Harvard's squash team, which obliterated Dartmouth yesterday, is back in the running for its sixth consecutive national championship. National honors in the gentleman's sport aren't nebulous debates like football, but are fairly cut and dry because all the good teams are in the East and play each other during the regular season. When the perenially favored Crimson was victimized by screaming Annapolis galleries and dropped a 6-3 decision to Navy last month, it looked as if the Midshipmen would steal the crown.
But last weekend, Penn, a team Harvard beat 5-4, upset Navy in one of the most dramatic matches in intercollegiate history. The Midshipmen won four of the top five matches, while the Quakers captured the bottom four.
The only players left on the Philadelphia courts were the number two men, Clay Hamlin for Penn and Bob Earl for Navy. Their match went down to the fifth game, which then was knotted at 13-all. Playing the best five out of nine from there, Earl went ahead 4-3 and had to win only one of the next two points to win his contest and the overall match. But Hamlin won the next point when his shot hit the poorly positioned Earl on the way to the front wall. Possibly upset, Earl then failed to return Hamlin's next serve and Penn had pulled out the victory, 18-17 in the fifth game of the ninth match.
Penn, Navy, and Harvard are thus tied, with one loss apiece. The championship will be decided by comparative scores against mutual opponents. The Crimson was awarded the title on this basis last year, beating out the Quakers, and Coach Jack Barnaby would feel no compunctions about using the same back door this time around.
Barnaby reasons that Navy plays three of its four toughest opponents--Army, Princeton, and Harvard--at home, while the Crimson this year plays three of its four--Princeton, Penn, and Navy--away. The Crimson mentor doubts that Navy is a better team and cites Harvard's 9-0 win at Cambridge last year and the fact that the Crimson won where the Midshipmen lost, at Philadelphia, though the last is a shaky support. Further evidence is that Earl beat Harvard's Rick Sterne at Annapolis but lost in an equally close five-game tournament match on a neutral New York court over Christmas vacation.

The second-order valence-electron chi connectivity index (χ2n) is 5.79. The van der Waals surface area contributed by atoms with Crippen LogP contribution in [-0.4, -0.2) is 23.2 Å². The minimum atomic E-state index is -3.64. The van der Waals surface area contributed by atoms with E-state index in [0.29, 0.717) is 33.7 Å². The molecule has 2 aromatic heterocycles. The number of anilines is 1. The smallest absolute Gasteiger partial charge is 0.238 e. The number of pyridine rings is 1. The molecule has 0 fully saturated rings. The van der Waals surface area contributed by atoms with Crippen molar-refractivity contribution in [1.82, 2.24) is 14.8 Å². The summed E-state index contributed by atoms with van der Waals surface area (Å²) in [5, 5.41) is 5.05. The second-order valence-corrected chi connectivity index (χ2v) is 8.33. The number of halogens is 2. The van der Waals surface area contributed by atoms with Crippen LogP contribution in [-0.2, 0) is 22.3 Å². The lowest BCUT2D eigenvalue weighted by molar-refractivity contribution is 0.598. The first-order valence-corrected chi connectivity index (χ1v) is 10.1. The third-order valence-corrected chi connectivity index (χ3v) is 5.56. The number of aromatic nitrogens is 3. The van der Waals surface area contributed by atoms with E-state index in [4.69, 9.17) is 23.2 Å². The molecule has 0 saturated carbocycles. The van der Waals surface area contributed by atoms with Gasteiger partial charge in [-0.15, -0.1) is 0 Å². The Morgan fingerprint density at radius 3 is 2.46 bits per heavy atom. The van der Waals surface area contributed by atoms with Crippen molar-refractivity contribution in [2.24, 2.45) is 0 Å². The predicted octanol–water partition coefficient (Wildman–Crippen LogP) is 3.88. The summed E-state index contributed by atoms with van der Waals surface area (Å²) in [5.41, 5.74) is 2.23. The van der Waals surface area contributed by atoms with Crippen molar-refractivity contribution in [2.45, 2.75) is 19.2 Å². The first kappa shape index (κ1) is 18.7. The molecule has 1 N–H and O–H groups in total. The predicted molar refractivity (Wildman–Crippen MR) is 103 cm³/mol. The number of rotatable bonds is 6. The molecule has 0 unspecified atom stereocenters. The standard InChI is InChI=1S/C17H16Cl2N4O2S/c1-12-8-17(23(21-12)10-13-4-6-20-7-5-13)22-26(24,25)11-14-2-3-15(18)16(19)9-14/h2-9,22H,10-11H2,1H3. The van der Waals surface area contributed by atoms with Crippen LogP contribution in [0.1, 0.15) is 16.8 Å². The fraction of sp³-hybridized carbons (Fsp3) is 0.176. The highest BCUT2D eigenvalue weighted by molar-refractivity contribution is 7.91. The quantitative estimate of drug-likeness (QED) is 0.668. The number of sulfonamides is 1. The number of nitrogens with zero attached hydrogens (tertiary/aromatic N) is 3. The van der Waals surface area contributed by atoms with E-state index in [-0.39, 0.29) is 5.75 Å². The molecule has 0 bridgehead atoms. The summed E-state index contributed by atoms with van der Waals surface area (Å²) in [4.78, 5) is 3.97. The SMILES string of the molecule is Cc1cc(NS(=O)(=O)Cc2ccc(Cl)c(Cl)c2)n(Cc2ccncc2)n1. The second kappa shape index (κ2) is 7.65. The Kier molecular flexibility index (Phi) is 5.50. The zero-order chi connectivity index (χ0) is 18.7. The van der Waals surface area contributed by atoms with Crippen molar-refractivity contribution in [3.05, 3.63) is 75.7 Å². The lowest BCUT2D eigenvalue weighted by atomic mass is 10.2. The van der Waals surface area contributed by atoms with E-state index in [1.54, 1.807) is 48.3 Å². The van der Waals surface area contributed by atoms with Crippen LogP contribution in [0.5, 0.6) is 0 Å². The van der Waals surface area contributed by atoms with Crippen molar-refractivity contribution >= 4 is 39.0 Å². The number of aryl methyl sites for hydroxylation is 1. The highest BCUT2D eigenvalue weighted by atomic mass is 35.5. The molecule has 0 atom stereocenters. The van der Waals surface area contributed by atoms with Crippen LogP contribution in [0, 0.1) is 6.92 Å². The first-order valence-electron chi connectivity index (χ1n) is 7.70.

Comparative scores up to the present leave Harvard a shade behind Navy. The upcoming matches which may decide the title are February 15 here against Williams, which Navy beat only 6-3. Both teams have clashes with Princeton, Harvard's arriving February 22 in New Jersey. If the Crimson can top the Ephmen and Tigers by big scores, it may not have to give up the intercollegiate trophy after all. Penn, by comparative scores, is out of the running, but Barnaby is not ignoring the Quakers. As a matter of fact, yesterday he sent a card to Coach Al Molloy with the message, "God bless the University of Pennsylvania."
Rick Sterne, Harvard's number two racquetman, played some impressive squash over intersession to reach the finals of the John Jacobs Invitational Tournament at the Harvard Club of New York. The Crimson southpaw advanced through a strong field and beat McGill's Peter Martin in the semi-finals. Martin, it will be remembered, is Canada's intercollegiate champ and gave Harvard's top man, Anil Nayar, a five-game battle in their last meeting. An hour and a half after beating Martin, Sterne had to play the finals, which he lost to Andy Mulver.